For this critical endeavor, the UO is committed to investing more than $11 million over a five-year period. Additionally, up to six additional new positions will be allocated for new faculty members into departments with historically low numbers of underrepresented faculty.
Additional information will be provided in the near future about other elements of the university’s efforts to address systematic racism across campus that affects Black faculty, students, and staff. In the meantime, please email Lesley-Anne at email@example.com if you have any questions or an interest in assisting this effort.
Data Science Initiative
Launched in 2017, this is our most established initiative. The sophisticated analysis of large and varied data sets is changing UO research as we know it, and investigators across the university are transforming society and scholarship through data science. We are applying our unique strengths as a liberal arts university with a strong culture of interdisciplinary activity to a growing tide of elite institutions using data science to change the way we understand the world.
Under the direction of Professor of Biology Bill Cresko, the initiative is designed to support the incubation and launch of novel educational and research opportunities for the university and the state of Oregon, and it has rapidly expanded our existing data science activities to support undergraduate education and research university-wide. The new undergraduate degree program, which was launched this fall and is offering its first formal course this winter, has dramatically exceeded our enrollment goals and we anticipate there will be 50 data science majors at UO by the end of the current academic year. A graduate program is in the works with an estimated launch in the fall of 2022.
Fundamentally, this initiative is about making decisions earlier, faster, and better, and nowhere is that more apparent than in UO’s response to the coronavirus. The initiative leads our efforts in the critical COVID-19 Monitoring and Assessment Program, which has provided more than 30,000 tests to the campus and surrounding residential communities. It has allowed us to track the prevalence of the disease on campus and in the community and, by identifying positive cases early, helped prevent outbreaks on campus.
Under the initiative, we will soon be launching a Data Science Research Services unit, a group of analysts dedicated to supporting research at UO by helping faculty members integrate cutting-edge methods and best practices, leading to better outcomes and faster results. To learn more, visit the Data Science Initiatives website or contact firstname.lastname@example.org.
Sports and Wellness Initiative
This new initiative is designed to gain recognition for UO’s integrative sports and wellness programs, which are among the best in the nation. Our worldwide reputation in college athletics often overshadows our academic strengths. Through this initiative, we will leverage the incredible attention on UO athletics, our world-class sports facilities, athlete health and performance programs, and our role as hosts of global competitions, to shine a spotlight on our programs in sports industry expertise, health and the human condition, and societal transformation.
The initiative is in early stages of development, which are being organized by Assistant Vice President for Presidential Initiatives Carlyn Schreck. It will build upon and help amplify the state of Oregon’s worldwide leadership position within the sportswear and activewear industries. The goals include integrating and increasing the impact of a wide range of academic fields in sports and wellness; providing world-class experiences and educational opportunities to attract students; and aligning the university with research and expertise on healthy living and environmental quality, while helping the residents of the state live longer, healthier lives.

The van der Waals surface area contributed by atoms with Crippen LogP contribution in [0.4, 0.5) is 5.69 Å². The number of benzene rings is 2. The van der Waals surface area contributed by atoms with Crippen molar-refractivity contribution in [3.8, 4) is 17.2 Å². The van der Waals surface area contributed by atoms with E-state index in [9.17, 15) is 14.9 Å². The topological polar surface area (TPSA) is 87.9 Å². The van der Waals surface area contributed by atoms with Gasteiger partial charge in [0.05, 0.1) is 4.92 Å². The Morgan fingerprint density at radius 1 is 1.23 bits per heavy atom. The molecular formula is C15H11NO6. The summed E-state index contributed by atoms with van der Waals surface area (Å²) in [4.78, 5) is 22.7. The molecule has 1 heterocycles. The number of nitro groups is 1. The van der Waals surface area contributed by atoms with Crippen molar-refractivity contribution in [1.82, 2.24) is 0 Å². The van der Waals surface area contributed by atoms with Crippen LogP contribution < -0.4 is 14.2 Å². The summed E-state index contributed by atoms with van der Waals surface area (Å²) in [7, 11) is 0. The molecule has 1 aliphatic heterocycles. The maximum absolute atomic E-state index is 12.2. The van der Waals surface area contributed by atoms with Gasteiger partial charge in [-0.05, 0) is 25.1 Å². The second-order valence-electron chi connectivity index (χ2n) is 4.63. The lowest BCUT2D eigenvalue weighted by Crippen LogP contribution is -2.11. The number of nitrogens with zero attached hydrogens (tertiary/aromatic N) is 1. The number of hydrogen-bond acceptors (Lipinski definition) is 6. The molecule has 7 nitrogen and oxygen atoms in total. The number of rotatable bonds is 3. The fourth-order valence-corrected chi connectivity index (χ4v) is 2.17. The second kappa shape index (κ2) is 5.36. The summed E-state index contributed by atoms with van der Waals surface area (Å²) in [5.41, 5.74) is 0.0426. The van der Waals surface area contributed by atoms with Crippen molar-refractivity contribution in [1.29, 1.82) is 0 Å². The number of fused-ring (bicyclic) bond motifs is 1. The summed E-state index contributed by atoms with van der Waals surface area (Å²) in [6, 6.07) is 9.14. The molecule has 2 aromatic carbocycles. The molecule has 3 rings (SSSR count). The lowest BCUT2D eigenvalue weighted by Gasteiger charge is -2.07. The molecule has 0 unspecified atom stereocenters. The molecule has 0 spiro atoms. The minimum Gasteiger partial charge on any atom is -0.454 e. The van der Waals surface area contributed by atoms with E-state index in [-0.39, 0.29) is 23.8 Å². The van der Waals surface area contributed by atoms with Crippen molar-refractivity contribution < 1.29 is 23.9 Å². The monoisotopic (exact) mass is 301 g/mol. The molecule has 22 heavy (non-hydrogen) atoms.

A faculty steering committee is helping to shepherd campus-wide engagement, examine appropriate academic structures, and define strategic priorities and goals, and is engaging external consultants to help facilitate discussions with faculty from across campus to develop a shared vision for a strategic plan. We will share addition information about this new effort in the very near future. In the meantime, please email Carlyn at email@example.com if you have any questions or an interest in assisting this effort.
In closing, when I started the job of provost and senior vice president in July 2019, I did so with the knowledge that the University of Oregon is a top public research institution and a firm belief that we have so much to offer its students and society. It is a faith built upon 20 years of working closely with the incredible faculty and staff that we have, as well as the commitment of the students who put their futures in our hands. And it is a faith that has deepened tremendously during my time as provost. If the last year has told us anything, it is that our role in society is more important than ever, but also that we must continuously work to define that role in the face of a future that seems to be rushing at us at a blistering pace.
And in this I am confident we can meet these challenges and play a role in building a brighter future—in part by creating and strengthening interdisciplinary opportunities that synergize on work drawn from across the entire campus. I believe the Office of the Provost is uniquely positioned to help facilitate a broader set of discussions across the entire university, with the potential to span strengths in multiple schools and colleges. These initiatives are a start.
Anyone with an interest in learning more is encouraged to contact the initiative leads above, or send me an email at firstname.lastname@example.org. Soon, we will unveil a website that encapsulates all the initiatives under one roof. We will also continue to offer opportunities for faculty, staff, and students to provide input. I look forward to hearing from you, and I hope you and your families are healthy and safe.
Provost and Senior Vice President